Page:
It’s the key to getting through college (and life).
By Emily Weiss
(Photo: Sean Gallup/Getty Images)
As if the real news from this presidential election were not disturbing enough, we now know that there was a propagation of incendiary stories on Facebook and Google intended to provoke a response from one segment of the electorate or another. In response (and after some public hand-wringing), Facebook recently announced some specific strategies to minimize the spread of fake news: filtering suspicious stories through established fact-checking organizations; flagging stories that, once read, are only rarely shared; and taking action to reduce the number of sites that pretend to be established publications.
That’s an important step, and a vital one, especially when it comes to college students (82 percent of Facebook users fall in the 18 to 29 age range, according to the Pew Research Center). A recent study from researchers at Stanford University found that college students are “easily duped” “when it comes to evaluating information that flows through social media channels.” And there is evidence to suggest fake news actually affected vote totals (if not the outcome itself). How can we give our students the tools and confidence to navigate the deluge of available information? How do we teach them to think analytically, to think critically?
I am a professor of chemistry at Northwestern University. I teach the first course in the introductory chemistry sequence, Chem 101. The students who struggle in this class often explain their performance by an inability to “do the math” required. That claim can’t be strictly true — 90 percent of the math in the Chem 101 sequence is simple arithmetic. When a student says, “I can’t do the math,” what they mean is “I can’t solve word problems,” the types of questions that ask students to use known concepts or relationships to extract information or make a prediction from a short narrative. These problems are difficult because the narratives are not designed to lead straightforwardly to the right answer. They often contain more information than is needed, or present the information in a jumbled manner. Tackling this type of exercise is the biggest barrier for first-year college students to mastering introductory chemistry.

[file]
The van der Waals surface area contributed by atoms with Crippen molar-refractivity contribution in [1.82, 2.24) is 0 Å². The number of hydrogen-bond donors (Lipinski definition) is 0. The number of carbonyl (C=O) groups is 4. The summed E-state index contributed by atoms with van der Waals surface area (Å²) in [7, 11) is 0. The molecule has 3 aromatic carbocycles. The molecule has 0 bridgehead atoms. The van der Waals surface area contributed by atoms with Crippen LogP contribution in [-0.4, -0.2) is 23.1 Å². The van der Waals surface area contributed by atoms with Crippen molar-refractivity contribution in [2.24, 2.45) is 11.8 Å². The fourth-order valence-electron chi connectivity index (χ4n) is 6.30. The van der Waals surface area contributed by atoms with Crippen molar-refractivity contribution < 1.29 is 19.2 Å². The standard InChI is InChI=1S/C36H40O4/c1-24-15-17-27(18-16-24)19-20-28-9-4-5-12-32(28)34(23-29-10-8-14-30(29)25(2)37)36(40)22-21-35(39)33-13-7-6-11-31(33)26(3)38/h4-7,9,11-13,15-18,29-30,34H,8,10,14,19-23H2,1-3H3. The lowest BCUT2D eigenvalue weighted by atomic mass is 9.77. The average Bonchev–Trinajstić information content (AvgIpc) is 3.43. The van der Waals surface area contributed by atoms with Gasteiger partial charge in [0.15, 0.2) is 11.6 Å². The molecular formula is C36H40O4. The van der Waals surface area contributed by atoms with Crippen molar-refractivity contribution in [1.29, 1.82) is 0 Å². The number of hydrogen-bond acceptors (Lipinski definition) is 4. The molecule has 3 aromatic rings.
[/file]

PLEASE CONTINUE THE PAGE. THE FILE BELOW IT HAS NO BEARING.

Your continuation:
Most professions require these same analytical skills. A meteorologist has never encountered a weather system exactly like the one coming tomorrow, but he knows how to correlate wind speeds with atmospheric stability at near-freezing temperatures, and can therefore predict the chance of snow. A scientist at a pharmaceutical company works on medicines for new diseases each year, but she knows the basic principles that dictate molecular interactions, and can therefore begin to design a cure. Even outside of our professional lives, we are always solving problems. We use our past experiences and some quick calculations to determine how early we need to wake up to get to work by 8:30 a.m., and how much money we should put away each month to pay for our kid’s education.
All of these activities, and most college courses, require that students engage in the important task of learning and executing problem-solving skills in the context of unfamiliar concepts, ideas, and information. Yet, with a few notable exceptions, there is no high-school course or explicit curricular focus on “critical thinking” or “problem solving” or “quantitative analysis” or even “logic.” The sad twist of irony is that if high schools did not teach biology, chemistry, or physics, and instead only taught basic problem solving and quantitative analysis skills, students would, in many ways, be more prepared for their college-level science courses. That’s not to say we should eliminate science courses from the high school curriculum; we simply need a different pedagogy, one that places problem solving in the central framework and makes the specific facts of the science the details that inject context and interest to the problems.
Certainly, memorization of facts is a useful skill. It is necessary so that details do not get in the way of internalizing the larger picture. But no amount of memorization can prepare a student to analyze an unfamiliar problem with unfamiliar variables, whether that problem be an exam question in a chemistry class or reconciling several conflicting interpretations of a presidential candidate’s economic stance. The world’s biggest, most important problems are also its most complex. Let’s arm our future innovators, as early as possible in the educational process, with tools to deal with the unfamiliar, and thereby enable them to make new discoveries rather than just regurgitate known facts.
How? It is the responsibility of parents to challenge their children to solve problems at home (how should I distribute my chores throughout the week to spend the least time on them?), to make the news (however it is delivered) dinner-time discussion, and to demand an emphasis on inquiry and problem solving in our middle school and high school curricula — elements like those contained in the Next Generation Science Standards. Yes, there are large financial and organizational barriers to K-12 curriculum reform, especially in public schools with limited budgets, but it is worth the potentially decades of effort to implement these standards. They will allow our children to think critically about the credibility of others’ statements and solutions, and to forge their own path confidently, in college and beyond.